Exploring Traditional Medicine

Completed
Details
September
22
2015
to
September
24
2015
December 11, 2017 AT 09:10 AM
Beijing, China
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At-a-Glance

As healthcare costs in many countries are soaring, traditional medicine continues to be practiced, especially in developing countries, often with a long history of written prescriptions and other methodologies, as in traditional Chinese medicine and the Indian Ayurveda system, among others. There is a lot that can be learned, therefore, from these effective but potentially more economical health solutions.

Indeed, millions of people, especially in low and middle-income countries, do not have access to conventional medical care. Instead, they rely on a rich culture of traditional medical practices. In addition, it is estimated that about one-quarter of so-called ‘modern medicines’ are derived from plants used by traditional medical practitioners. Investigating traditional medicines, therefore, can help identify novel compounds that could lead to new pharmaceutical products.

In recent years, against a background of a changing spectrum of diseases and the demographic shift towards ageing societies, traditional medicine is receiving increasing attention worldwide. Building on this, as well as an initial World Health Organization (WHO) traditional medicine strategy (2002-2005), certain countries have moved towards integrating traditional and complementary medicine into their national healthcare services.

Much more needs to be done, however. In September 2015, world leaders signed up to a series of 17 Sustainable Development Goals, the third of which calls for “ensuring healthy lives and promoting well-being for all at all ages.”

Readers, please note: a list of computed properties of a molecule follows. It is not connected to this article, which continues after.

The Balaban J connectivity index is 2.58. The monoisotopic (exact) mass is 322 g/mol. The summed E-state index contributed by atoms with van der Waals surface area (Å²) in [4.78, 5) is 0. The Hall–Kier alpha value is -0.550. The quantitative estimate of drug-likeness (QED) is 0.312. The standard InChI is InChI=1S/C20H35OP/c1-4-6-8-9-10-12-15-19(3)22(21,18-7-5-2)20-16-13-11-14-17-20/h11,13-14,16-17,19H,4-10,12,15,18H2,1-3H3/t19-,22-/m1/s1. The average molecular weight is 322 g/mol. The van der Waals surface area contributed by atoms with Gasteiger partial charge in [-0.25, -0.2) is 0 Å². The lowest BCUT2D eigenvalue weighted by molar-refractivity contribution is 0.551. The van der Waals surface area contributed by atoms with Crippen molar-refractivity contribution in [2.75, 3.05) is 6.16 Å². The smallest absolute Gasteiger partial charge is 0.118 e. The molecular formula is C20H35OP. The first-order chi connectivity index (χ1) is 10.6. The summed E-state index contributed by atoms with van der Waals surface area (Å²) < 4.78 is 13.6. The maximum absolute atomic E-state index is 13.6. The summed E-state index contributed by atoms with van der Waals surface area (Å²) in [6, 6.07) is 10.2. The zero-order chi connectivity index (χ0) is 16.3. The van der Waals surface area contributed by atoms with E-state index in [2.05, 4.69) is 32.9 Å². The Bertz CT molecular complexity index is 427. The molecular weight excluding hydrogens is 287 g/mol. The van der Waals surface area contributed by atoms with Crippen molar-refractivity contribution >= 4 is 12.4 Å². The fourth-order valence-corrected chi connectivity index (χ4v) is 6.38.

Traditional medicine – as used by millions of people worldwide who do not have access to or who cannot afford ‘Western’ or ‘allopathic’ medicine – can play a large part in reaching this goal by the target date of 2030. However, according to the WHO, a significant challenge to the wider integration of traditional medical practices into ‘mainstream’ medical care is the lack of scientific data and evidence to support its development.  

A better understanding of the scientific basis of traditional medicine practices, including their safety and effectiveness, will therefore be useful in exploring the prevention, treatment and rehabilitation of human disease and the sustainability of human health.

In order to promote the scientific study of traditional medicine – and answering calls made at the 67th World Health Assembly (2014) for the promotion of international cooperation and collaboration in the sharing of evidence-based information in the area of traditional medicine – the IAP for Health Executive Committee (EC) agreed to establish the ‘Exploring Traditional Medicine’ project. The project centred on an international symposium organized in collaboration with the Chinese Academy of Engineering (CAE) and with the support of the China Academy of Chinese Medical Sciences (CACMS), attended by some 200 researchers, practitioners, administrators of healthcare institutions and students from China.

Case studies presented at the symposium were edited into non-technical versions, making them accessible to a wider audience, and published as ‘Exploring Traditional medicine: Report of a Symposium’.

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